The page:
If you’ve missed me at Sabbath-morning study sessions,
wrestling with the six-hundred-and-thirteen commandments,
and how to ask forgiveness when we break them,
that’s because I’ve been in Turkey, an ineffectual being,
a tourist. While waiting for buses, or while Nan shops for rugs,
I’ve been reading Daniel Deronda. Unlike Daniel
I’ve done few good deeds. There aren’t many beggars.
And bread is cheap, subsidized by the government.
I did visit my sister in Marmaris, where she lives
at a seaside hotel. Does this make me a holy messenger
carrying out what I take to be the wishes of the dead?
My mother, I mean. Out of touch with my sister,
I greet her as a wanderer who might still return.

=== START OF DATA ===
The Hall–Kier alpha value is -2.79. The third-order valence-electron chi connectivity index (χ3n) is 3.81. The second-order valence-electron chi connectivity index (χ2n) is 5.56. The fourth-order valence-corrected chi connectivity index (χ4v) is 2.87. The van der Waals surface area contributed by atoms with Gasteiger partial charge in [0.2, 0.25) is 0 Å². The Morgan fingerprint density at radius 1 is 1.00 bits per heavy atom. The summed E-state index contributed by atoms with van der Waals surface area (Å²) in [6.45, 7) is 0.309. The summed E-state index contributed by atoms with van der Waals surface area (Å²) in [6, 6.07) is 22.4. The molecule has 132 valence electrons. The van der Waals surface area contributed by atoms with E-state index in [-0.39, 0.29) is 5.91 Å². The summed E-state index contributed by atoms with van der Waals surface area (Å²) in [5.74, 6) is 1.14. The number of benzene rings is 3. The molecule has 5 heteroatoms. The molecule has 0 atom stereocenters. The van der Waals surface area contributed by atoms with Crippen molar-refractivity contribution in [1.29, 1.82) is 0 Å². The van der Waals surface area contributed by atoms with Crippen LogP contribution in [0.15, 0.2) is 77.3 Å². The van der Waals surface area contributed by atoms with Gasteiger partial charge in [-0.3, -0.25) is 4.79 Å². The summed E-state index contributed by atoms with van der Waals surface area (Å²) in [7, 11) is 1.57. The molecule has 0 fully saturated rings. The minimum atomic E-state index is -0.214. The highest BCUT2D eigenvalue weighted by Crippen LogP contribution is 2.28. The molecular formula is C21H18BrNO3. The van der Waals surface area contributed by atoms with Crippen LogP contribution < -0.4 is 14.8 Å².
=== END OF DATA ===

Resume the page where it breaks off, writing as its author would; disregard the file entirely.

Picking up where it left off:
We have a good visit. On the last day we walk miles.
She’s certainly not coming back. Not for my sake.
What hard-to-obey commandment am I breaking
that should be worth tons of extra credit? The one
to be her friend—selfless, like Daniel—my only desire
to do her good, someone I can’t change?
And what if there are thousands more?
I give up. Don’t even try to answer.
We’re pretty remote already, heading inland
towards Mount Ararat, the first dry land
after the flood, where the roads are wild.
Lots of honking. Not bad-spirited. Just a way
to signal I’m here—as all creatures probably need to
since the ark ran aground, and everyone scattered.